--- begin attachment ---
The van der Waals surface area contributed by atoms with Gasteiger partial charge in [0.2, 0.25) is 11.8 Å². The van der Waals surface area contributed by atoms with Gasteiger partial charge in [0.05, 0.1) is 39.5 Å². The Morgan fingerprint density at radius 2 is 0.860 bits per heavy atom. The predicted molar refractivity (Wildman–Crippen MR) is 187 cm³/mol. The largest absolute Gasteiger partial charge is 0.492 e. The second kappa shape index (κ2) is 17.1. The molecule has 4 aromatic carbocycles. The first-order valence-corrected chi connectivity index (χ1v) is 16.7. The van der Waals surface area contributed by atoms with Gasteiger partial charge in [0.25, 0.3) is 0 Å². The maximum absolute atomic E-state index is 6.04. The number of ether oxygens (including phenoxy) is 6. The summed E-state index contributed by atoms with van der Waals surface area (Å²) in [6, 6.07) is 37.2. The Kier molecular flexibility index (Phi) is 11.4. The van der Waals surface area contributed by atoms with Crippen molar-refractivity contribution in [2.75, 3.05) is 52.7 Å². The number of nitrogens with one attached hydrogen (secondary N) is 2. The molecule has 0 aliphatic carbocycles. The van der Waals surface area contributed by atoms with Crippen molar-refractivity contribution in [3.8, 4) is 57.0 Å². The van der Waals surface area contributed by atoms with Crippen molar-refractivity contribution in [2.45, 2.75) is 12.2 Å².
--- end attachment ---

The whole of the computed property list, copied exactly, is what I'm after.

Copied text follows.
The van der Waals surface area contributed by atoms with Gasteiger partial charge in [0.2, 0.25) is 11.8 Å². The van der Waals surface area contributed by atoms with Gasteiger partial charge in [0.05, 0.1) is 39.5 Å². The Morgan fingerprint density at radius 2 is 0.860 bits per heavy atom. The predicted molar refractivity (Wildman–Crippen MR) is 187 cm³/mol. The largest absolute Gasteiger partial charge is 0.492 e. The second kappa shape index (κ2) is 17.1. The molecule has 4 aromatic carbocycles. The first-order valence-corrected chi connectivity index (χ1v) is 16.7. The van der Waals surface area contributed by atoms with Gasteiger partial charge in [0.25, 0.3) is 0 Å². The maximum absolute atomic E-state index is 6.04. The number of ether oxygens (including phenoxy) is 6. The summed E-state index contributed by atoms with van der Waals surface area (Å²) in [6, 6.07) is 37.2. The Kier molecular flexibility index (Phi) is 11.4. The van der Waals surface area contributed by atoms with Crippen molar-refractivity contribution in [2.75, 3.05) is 52.7 Å². The number of nitrogens with one attached hydrogen (secondary N) is 2. The molecule has 0 aliphatic carbocycles. The van der Waals surface area contributed by atoms with Crippen molar-refractivity contribution in [3.8, 4) is 57.0 Å². The van der Waals surface area contributed by atoms with Crippen molar-refractivity contribution in [2.45, 2.75) is 12.2 Å².